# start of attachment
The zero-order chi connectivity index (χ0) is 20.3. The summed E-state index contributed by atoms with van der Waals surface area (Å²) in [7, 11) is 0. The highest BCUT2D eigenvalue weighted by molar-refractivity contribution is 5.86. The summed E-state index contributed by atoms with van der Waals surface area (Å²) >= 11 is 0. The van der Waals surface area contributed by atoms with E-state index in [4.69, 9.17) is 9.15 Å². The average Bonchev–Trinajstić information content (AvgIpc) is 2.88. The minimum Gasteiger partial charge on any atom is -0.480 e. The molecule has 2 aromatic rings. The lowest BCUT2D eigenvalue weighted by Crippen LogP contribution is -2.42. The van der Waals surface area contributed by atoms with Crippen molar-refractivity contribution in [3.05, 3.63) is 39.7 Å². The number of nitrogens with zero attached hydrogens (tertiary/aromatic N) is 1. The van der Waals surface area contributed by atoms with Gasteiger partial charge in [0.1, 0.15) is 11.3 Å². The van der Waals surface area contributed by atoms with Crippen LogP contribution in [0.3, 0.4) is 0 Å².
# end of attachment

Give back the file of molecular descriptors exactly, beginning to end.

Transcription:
The zero-order chi connectivity index (χ0) is 20.3. The summed E-state index contributed by atoms with van der Waals surface area (Å²) in [7, 11) is 0. The highest BCUT2D eigenvalue weighted by molar-refractivity contribution is 5.86. The summed E-state index contributed by atoms with van der Waals surface area (Å²) >= 11 is 0. The van der Waals surface area contributed by atoms with E-state index in [4.69, 9.17) is 9.15 Å². The average Bonchev–Trinajstić information content (AvgIpc) is 2.88. The minimum Gasteiger partial charge on any atom is -0.480 e. The molecule has 2 aromatic rings. The lowest BCUT2D eigenvalue weighted by Crippen LogP contribution is -2.42. The van der Waals surface area contributed by atoms with Crippen molar-refractivity contribution in [3.05, 3.63) is 39.7 Å². The number of nitrogens with zero attached hydrogens (tertiary/aromatic N) is 1. The van der Waals surface area contributed by atoms with Gasteiger partial charge in [0.1, 0.15) is 11.3 Å². The van der Waals surface area contributed by atoms with Crippen LogP contribution in [0.3, 0.4) is 0 Å².